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American Diplomacy
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December 2001

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Those who find fault with American policies in strategically sensitive parts of the Islamic world cannot, I say, have it both ways.

Critics, friendly and otherwise, disapprove of America’s involvement – its very presence – in the Middle East, as broadly defined geographically. The stationing of U. S. forces in Saudi Arabia since the Gulf War qualifies as what they see as over-involvement. The superpower United States pursued generally throughout the Cold War a policy of actively countering the Soviet Union in the Middle East. Lately this has been viewed with alarm and disapproval, even in some Western quarters. This is so largely because the American policy of Containment in the Middle East led to the enduring, if sometimes uncomfortable, alliance with Israel, obviously a prime irritant in U. S. relations with most of the rest of the region.

Interference in the internal affairs of a number of Islamic countries is the rap.

Fault finders (not always the same critics) on the other hand have also criticized, usually well after the fact, decisions over the past two decades or so to withdraw from the region: Lebanon after the Marine barracks bombing, Afghanistan when the Soviets retreated from that unfortunate country, Iraq at the end of the lightning-fast Gulf War, Somalia upon encountering a particularly intractable peacekeeping task. In these cases, criticism centers on what might have been if the United States had maintained a significant presence, helping thereby to lead to political stability and economic recovery.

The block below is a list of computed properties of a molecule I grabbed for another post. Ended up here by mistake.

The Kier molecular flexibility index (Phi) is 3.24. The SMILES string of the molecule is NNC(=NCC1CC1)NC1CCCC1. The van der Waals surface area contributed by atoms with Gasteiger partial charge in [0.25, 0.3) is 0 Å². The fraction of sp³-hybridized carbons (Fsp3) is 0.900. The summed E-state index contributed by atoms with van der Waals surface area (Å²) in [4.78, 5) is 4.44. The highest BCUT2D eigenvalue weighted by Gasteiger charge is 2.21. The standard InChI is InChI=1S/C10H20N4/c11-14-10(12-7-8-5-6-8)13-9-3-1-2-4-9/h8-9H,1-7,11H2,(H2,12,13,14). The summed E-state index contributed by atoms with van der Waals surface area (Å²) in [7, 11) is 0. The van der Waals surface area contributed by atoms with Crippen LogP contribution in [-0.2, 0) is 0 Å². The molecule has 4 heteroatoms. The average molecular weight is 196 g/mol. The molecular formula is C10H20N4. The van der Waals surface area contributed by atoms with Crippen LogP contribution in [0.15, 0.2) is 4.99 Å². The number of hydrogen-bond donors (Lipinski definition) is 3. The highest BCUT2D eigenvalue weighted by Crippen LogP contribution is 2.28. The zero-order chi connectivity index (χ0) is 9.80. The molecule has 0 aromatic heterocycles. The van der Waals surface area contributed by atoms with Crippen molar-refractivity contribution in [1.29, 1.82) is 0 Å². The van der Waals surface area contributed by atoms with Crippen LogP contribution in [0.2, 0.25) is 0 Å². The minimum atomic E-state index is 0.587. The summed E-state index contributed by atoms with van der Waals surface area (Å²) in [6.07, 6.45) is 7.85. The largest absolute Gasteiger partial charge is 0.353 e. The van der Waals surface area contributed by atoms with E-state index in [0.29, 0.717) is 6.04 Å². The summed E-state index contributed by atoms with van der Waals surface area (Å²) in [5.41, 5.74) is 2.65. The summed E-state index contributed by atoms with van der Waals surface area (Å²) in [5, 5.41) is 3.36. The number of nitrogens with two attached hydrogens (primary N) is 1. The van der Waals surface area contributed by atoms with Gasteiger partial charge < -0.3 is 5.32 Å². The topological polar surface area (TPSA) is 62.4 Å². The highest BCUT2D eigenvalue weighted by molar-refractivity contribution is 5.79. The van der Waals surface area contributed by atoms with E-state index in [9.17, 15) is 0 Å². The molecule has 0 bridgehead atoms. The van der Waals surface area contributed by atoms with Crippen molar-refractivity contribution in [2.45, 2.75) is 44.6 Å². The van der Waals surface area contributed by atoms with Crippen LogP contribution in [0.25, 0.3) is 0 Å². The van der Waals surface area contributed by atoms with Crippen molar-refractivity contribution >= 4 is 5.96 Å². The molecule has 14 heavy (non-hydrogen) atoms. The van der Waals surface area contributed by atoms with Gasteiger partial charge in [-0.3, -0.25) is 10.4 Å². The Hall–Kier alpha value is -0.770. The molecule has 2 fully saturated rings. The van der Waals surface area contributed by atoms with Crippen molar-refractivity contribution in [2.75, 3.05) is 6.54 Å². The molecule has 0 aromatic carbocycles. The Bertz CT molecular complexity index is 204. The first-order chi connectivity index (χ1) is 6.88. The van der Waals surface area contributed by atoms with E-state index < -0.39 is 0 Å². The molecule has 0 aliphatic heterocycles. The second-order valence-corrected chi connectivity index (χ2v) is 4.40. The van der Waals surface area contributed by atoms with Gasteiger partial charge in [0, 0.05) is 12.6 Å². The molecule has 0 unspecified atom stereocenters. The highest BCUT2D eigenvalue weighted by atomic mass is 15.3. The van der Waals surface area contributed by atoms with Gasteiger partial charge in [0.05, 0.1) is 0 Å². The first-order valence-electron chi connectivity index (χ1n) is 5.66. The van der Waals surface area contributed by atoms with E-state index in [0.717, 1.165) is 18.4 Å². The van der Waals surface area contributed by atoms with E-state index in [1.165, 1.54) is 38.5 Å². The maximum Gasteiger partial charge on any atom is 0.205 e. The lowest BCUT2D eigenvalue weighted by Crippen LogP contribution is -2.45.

Damned if you maintain a presence in the region and damned if you don’t.

We focus currently on the instance of Afghanistan in the context of the war against terrorism. A little background here: Afghanistan, unlike numerous of its neighbors, has long been politically independent. As far back as 1919, King Amanallah initiated moves toward a broader-based government with overtones of Western political systems. Deposed in the late 1920’s, he was succeeded by Nadir Shah, who was assassinated in 1933. The latter’s son, Mohammed Zahir Shah, ruled from 1933 to 1973. He in turn was ousted in a coup that led to the establishment of a republic. (Mohammed Zahir Shah, in his eighties and exiled to Italy, is looked upon as a possible focal point for a new government, as is Burhanuddin Rabbani, who held the title of president for a time under the republic.) Only four years later, a Marxist revolution ushered in further turmoil and a decade-long, ultimately disastrous intervention by the neighboring U.S.S.R. In 1989, after years of costly warfare, Moscow pulled out, leading to further chaos and the rise of the Taliban regime.

Not even with many decades of sporadic efforts could the people of Afghanistan overcome their historic fragmentation along tribal lines. The Soviets were well out of it and the Americans were equally well advised not to hang around after 1989. Or so it seemed until recent weeks.